Flamenco

And there are plenty of little places to stop in at all hours, such as La Campana confectionary, where they candy everything – from green figs and tiny pears…

candied pears

…to sweet potatoes!

candied sweet potatoes

A few days isn’t quite enough to do Seville justice. And with over 3000 tapas bars, it’s hard to hit them all. But I was in touch with Shawn of Seville Tapas Tours (who gave me that staggering figure) and we met up my first day – and later that night – for some tapas action.

Spanish pastries

When I was booking my trip, right after I hit the “Book it” button on Expedia, the price had miraculously risen, which I find kind of odd (it’s like going to the supermarket and when you get to the register, they tell you the price has gone up since you put the item into your shopping cart) so I found an apartment on AirBnB which was great; right in the middle of town. Not only was it close to all the great tapas bars, which I later found out, renting an apartment had the added feature of no one knocking on my door at 8:35am to see if they could “service my room.” #hotelpetpeeve

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The Glass Half-Full

white wine

I usually have to spend a lot of time speaking in the conditional around here (using “it could be said that”, or “in most cases”…which is starting to make me sound like a politician) because there are always exceptions to every rule. But I’m going to go out on a limb here and say that one rule that is almost steadfast in France is that glasses are rarely filled more than half-full. (Noticed how slyly I popped in “almost” and “rarely”- which are obvious proof that it’s going to be a hard habit for me to break.) It was never explained to me why, or in the case of a glass being half-empty, why not. Yet I think it’s one of those “only in France” rules that gets implemented because a full glass is simply pas joli, or not attractive.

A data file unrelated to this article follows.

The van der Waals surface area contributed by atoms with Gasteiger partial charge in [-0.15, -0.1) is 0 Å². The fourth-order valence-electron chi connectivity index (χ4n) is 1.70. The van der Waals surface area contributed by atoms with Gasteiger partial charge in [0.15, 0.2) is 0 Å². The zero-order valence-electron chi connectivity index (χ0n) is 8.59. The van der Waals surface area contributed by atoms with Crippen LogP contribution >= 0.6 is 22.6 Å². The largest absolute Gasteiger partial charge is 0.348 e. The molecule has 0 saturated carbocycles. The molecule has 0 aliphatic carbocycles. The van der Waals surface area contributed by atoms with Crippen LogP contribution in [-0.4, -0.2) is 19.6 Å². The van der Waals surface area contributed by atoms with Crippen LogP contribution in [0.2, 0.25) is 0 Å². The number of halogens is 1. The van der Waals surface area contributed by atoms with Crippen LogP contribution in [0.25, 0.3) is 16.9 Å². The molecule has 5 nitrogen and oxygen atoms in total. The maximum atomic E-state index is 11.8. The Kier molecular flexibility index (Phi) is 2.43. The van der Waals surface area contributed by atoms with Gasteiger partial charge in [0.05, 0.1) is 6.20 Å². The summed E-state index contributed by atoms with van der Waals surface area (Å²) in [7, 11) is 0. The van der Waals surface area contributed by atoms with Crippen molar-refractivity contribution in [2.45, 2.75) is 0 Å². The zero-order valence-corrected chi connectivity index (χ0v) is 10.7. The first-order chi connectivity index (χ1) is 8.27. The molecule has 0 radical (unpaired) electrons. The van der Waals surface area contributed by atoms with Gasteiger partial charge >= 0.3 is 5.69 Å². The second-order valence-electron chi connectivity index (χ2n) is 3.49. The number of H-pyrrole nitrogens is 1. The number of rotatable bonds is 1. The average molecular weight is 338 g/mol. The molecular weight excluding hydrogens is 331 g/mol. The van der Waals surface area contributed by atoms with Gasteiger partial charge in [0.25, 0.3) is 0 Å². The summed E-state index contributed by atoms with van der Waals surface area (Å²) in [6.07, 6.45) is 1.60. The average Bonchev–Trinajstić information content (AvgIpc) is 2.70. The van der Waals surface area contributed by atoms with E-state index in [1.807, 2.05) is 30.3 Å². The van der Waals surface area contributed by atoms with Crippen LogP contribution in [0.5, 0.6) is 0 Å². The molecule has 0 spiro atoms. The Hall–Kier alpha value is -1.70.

It’s a hard concept for us Americans to fathom, a place where full=better, and an oversized steak hanging over the edges of a plate is more appealing than a few slices of beef neatly plated up and arranged on the plate. And it amuses me that many people judge the quality of a restaurant by how full they are when they leave. Probably the biggest complaint, in fact, you hear coming from people when they didn’t like a place was because they left and weren’t full.

I don’t know how that’s possible because when I go back to the states, I can barely make it though my main course because the appetizers are about the same size as a French plat principal. And I am bound to be stripped of my San Francisco stripes because I can no longer make it through a Mission burrito. But when it comes to wine, I somehow find the willpower to get through whatever is put in front of me.